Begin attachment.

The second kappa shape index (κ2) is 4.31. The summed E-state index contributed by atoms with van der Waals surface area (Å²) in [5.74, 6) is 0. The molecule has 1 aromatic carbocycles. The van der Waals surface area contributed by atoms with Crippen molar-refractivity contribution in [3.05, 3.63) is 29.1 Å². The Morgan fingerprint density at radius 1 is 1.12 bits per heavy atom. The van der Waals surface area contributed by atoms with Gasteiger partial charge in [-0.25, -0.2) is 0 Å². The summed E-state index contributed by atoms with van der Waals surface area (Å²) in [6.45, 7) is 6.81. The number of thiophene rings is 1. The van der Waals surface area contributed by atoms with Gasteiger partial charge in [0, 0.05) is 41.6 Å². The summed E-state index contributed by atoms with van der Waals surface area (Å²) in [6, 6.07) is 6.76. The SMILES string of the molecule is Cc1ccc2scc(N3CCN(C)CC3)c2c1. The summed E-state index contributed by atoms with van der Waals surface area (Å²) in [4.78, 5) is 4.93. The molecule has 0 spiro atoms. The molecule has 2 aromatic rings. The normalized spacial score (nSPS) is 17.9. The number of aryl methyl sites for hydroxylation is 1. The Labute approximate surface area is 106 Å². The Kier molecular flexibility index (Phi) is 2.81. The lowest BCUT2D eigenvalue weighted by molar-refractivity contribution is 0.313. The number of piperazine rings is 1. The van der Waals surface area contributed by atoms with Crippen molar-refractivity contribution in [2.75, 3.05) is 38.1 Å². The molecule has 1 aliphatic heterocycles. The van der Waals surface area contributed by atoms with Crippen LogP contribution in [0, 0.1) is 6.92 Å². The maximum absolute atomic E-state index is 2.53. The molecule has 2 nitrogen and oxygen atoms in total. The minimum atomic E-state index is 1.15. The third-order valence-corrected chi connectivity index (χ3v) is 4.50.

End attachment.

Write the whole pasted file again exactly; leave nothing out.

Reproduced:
The second kappa shape index (κ2) is 4.31. The summed E-state index contributed by atoms with van der Waals surface area (Å²) in [5.74, 6) is 0. The molecule has 1 aromatic carbocycles. The van der Waals surface area contributed by atoms with Crippen molar-refractivity contribution in [3.05, 3.63) is 29.1 Å². The Morgan fingerprint density at radius 1 is 1.12 bits per heavy atom. The van der Waals surface area contributed by atoms with Gasteiger partial charge in [-0.25, -0.2) is 0 Å². The summed E-state index contributed by atoms with van der Waals surface area (Å²) in [6.45, 7) is 6.81. The number of thiophene rings is 1. The van der Waals surface area contributed by atoms with Gasteiger partial charge in [0, 0.05) is 41.6 Å². The summed E-state index contributed by atoms with van der Waals surface area (Å²) in [6, 6.07) is 6.76. The SMILES string of the molecule is Cc1ccc2scc(N3CCN(C)CC3)c2c1. The summed E-state index contributed by atoms with van der Waals surface area (Å²) in [4.78, 5) is 4.93. The molecule has 0 spiro atoms. The molecule has 2 aromatic rings. The normalized spacial score (nSPS) is 17.9. The number of aryl methyl sites for hydroxylation is 1. The Labute approximate surface area is 106 Å². The Kier molecular flexibility index (Phi) is 2.81. The lowest BCUT2D eigenvalue weighted by molar-refractivity contribution is 0.313. The number of piperazine rings is 1. The van der Waals surface area contributed by atoms with Crippen molar-refractivity contribution in [2.75, 3.05) is 38.1 Å². The molecule has 1 aliphatic heterocycles. The van der Waals surface area contributed by atoms with Crippen LogP contribution in [0, 0.1) is 6.92 Å². The maximum absolute atomic E-state index is 2.53. The molecule has 2 nitrogen and oxygen atoms in total. The minimum atomic E-state index is 1.15. The third-order valence-corrected chi connectivity index (χ3v) is 4.50.